Surveys are widely used in higher education (Kuh and Ikenberry 2009; Porter 2004), and alumni surveys have become an important tool for programmatic and institutional assessment. Unfortunately, alumni surveys often have low response rates because of bad contact information and other reasons such as suspicion of money solicitation or decreased loyalty after graduation (Smith and Bers 1987). Yet even with relatively few respondents, institutions may be able to glean information on important concerns of respondents in the form of qualitative data derived from open-ended survey questions (Geer 1991; Krosnick 1999). Although those collecting this qualitative data receive benefits, a largely recognized disadvantage of open-ended questions is the heavy burden on respondents (Dillman 2007). Existing research suggests that open-ended questions have much higher rates of item nonresponse than other types of survey items (Millar and Dillman 2012). Another concern is that even when one has many open-ended responses at hand, how well do the responses represent the opinions of the entire group? Are some types of respondents more likely to complete open-ended questions? Previous research has shown that some personal characteristics, such as language fluency and positive affect (Wallis 2012), can increase the likelihood of responding to open-ended questions. Survey mode can play a role in nonresponse on open-ended items, and research suggests that for online surveys there may be differences in nonresponse across types of devices (Lambert and Miller 2014; Peytchev and Hill 2009). The purpose of this study is to explore whether those with certain demographic and personal characteristics, including gender, age, cohort, number of children, marital status, citizenship, race, current employment status, income, and institutional satisfaction level, are more or less likely to respond to open-ended questions placed at the beginning, middle, and end of an online alumni survey.
The data used for this study was from the 2011 administration of the Strategic National Arts Alumni Project (SNAAP). SNAAP is a multi-institution online alumni survey designed to obtain knowledge of arts education. The participants were 33,801 alumni from 57 different arts high schools, undergraduate, and graduate colleges or arts programs within larger universities. Participating institutions provided the researchers with population information, including name, email address, phone number, mailing address, degree level, cohort (year of graduation), and major/arts field. All alumni with email addresses were invited to participate. No more than five contact messages (initial email invitation plus up to four reminder emails) were sent to alumni; this data was collected from September 2011 to November 2011. Of those who responded, 2,606 were high school level alumni (8 percent); 23,607 undergraduate level alumni (70 percent); and 7,588 graduate level alumni (22 percent). Of these alumni, 38 percent were male, 62 percent female, and 0.2 percent transgender. The majority of alumni (87 percent) reported their ethnicity as Caucasian. The overall response rate was 18 percent, which was derived by dividing the total number of respondents by the total number of alumni contacted (minus undeliverable emails). The average institutional response rate was 21 percent, which was derived by calculating the response rate for each institution and averaging those response rates. Because these analyses compared respondents on questions at the beginning, middle, and end of the survey, in order to prevent any bias from partial respondents only those who completed the entire survey (did not drop out before making it to the end of the survey) were included. This lowered the eligible number to 27,212. The characteristics of these respondents remained consistent with the entire sample. The average duration for those who completed the survey was 28 minutes.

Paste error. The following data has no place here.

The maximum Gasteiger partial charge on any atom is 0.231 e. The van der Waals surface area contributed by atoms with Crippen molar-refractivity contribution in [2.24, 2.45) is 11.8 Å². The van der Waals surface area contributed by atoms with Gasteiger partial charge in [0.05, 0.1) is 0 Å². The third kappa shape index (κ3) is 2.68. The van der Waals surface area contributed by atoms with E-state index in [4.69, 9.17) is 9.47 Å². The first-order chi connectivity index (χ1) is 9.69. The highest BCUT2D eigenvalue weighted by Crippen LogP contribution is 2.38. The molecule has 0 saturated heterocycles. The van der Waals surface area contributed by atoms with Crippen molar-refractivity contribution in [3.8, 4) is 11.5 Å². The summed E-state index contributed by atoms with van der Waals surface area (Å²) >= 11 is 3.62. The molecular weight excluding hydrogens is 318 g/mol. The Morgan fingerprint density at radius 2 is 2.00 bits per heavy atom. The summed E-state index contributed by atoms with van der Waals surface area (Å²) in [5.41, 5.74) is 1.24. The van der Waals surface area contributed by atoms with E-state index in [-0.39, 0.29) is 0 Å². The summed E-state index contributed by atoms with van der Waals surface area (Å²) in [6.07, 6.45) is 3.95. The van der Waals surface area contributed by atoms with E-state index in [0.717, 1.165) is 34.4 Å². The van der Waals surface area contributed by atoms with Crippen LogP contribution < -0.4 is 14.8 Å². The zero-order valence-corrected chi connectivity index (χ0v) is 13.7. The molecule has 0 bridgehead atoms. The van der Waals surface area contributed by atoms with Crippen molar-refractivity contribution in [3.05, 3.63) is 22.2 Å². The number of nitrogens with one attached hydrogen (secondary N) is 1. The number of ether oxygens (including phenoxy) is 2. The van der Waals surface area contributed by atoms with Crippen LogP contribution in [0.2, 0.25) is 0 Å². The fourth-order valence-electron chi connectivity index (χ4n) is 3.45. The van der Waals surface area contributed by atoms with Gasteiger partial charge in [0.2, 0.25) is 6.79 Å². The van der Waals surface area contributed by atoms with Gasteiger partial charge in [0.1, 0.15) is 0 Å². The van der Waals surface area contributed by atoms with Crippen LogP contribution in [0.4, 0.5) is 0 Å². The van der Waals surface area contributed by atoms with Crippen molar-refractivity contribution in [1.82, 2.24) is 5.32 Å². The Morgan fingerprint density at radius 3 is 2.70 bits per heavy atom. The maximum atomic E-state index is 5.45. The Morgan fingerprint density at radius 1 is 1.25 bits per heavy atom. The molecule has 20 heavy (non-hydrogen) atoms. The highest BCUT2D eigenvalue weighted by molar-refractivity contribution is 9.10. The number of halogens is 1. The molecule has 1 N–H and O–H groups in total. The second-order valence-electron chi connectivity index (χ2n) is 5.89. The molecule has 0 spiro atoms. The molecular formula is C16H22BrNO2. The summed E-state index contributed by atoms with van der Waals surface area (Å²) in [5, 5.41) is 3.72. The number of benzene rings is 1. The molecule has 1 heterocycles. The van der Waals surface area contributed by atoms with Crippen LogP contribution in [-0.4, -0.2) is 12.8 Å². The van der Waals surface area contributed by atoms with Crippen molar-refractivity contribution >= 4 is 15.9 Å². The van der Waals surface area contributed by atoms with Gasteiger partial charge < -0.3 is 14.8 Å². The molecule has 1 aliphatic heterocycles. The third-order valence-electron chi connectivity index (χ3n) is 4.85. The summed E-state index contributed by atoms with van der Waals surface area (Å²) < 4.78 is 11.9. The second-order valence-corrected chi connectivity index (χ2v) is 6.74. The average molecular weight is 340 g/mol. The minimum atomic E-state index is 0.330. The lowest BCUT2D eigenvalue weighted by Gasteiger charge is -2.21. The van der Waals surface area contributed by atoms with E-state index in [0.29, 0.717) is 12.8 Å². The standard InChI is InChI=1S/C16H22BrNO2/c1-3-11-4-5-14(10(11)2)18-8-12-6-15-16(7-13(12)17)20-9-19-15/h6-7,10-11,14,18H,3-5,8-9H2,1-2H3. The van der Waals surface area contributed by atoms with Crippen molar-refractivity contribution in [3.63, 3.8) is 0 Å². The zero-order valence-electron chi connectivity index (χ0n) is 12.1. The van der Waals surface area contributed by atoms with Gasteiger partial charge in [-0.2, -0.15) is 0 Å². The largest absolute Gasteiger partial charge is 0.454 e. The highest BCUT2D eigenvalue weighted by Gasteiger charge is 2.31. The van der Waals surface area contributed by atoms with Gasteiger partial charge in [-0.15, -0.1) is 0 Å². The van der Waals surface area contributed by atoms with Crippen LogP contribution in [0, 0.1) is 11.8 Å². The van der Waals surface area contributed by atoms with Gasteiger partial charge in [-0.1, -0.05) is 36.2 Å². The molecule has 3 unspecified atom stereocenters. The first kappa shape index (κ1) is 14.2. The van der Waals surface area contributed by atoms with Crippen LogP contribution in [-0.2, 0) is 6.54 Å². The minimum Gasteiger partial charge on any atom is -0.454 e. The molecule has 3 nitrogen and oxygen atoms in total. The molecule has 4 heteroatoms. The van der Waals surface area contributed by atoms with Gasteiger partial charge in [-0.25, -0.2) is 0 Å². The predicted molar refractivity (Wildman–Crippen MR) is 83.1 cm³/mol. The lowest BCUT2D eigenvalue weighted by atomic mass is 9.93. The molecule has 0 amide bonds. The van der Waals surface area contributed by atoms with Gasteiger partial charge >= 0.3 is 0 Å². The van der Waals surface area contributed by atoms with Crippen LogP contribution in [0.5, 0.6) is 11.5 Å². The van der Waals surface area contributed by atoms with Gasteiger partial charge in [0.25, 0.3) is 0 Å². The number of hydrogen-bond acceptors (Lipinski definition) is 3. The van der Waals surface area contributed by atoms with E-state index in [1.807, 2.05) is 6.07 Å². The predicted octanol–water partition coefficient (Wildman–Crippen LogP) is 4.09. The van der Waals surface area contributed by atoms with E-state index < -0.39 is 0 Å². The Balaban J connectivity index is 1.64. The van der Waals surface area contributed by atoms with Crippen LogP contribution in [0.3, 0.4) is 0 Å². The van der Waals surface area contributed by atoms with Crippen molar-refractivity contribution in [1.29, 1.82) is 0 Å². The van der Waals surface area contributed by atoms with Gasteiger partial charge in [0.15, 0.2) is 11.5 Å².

The measures were questions included in a larger survey administered to participants online. Participants were emailed an invitation including a link to the survey. Participants could log in multiple times, so they were not constrained to complete all questions during a single session. Participants were not required to answer any of the items; therefore, they could advance through the survey even if they did not respond to individual items throughout the instrument.
The open-ended questions included in the analyses were three different items, selected due to placement on the survey instrument. (SNAAP contains 11 different open-ended items overall.) One item was selected from near the beginning of the survey (appears as the 17th of 82 total questions), one from the middle (appears as the 44th of 82), and one from near the end (appears as the 80th of 82). The item from the near-beginning asked respondents if there was anything their institution could have done better to prepare them for further education or career; the middle item asked them to describe how their arts training is or is not relevant to their current work; and the near-end item asked them to describe any additional information about their education, life, and/or career that were not adequately covered on the survey. From each of these questions, a binary variable was created based on whether or not the respondent provided an answer. In order to be classified as providing an answer, the respondent had to enter at least one character in the accompanying text box.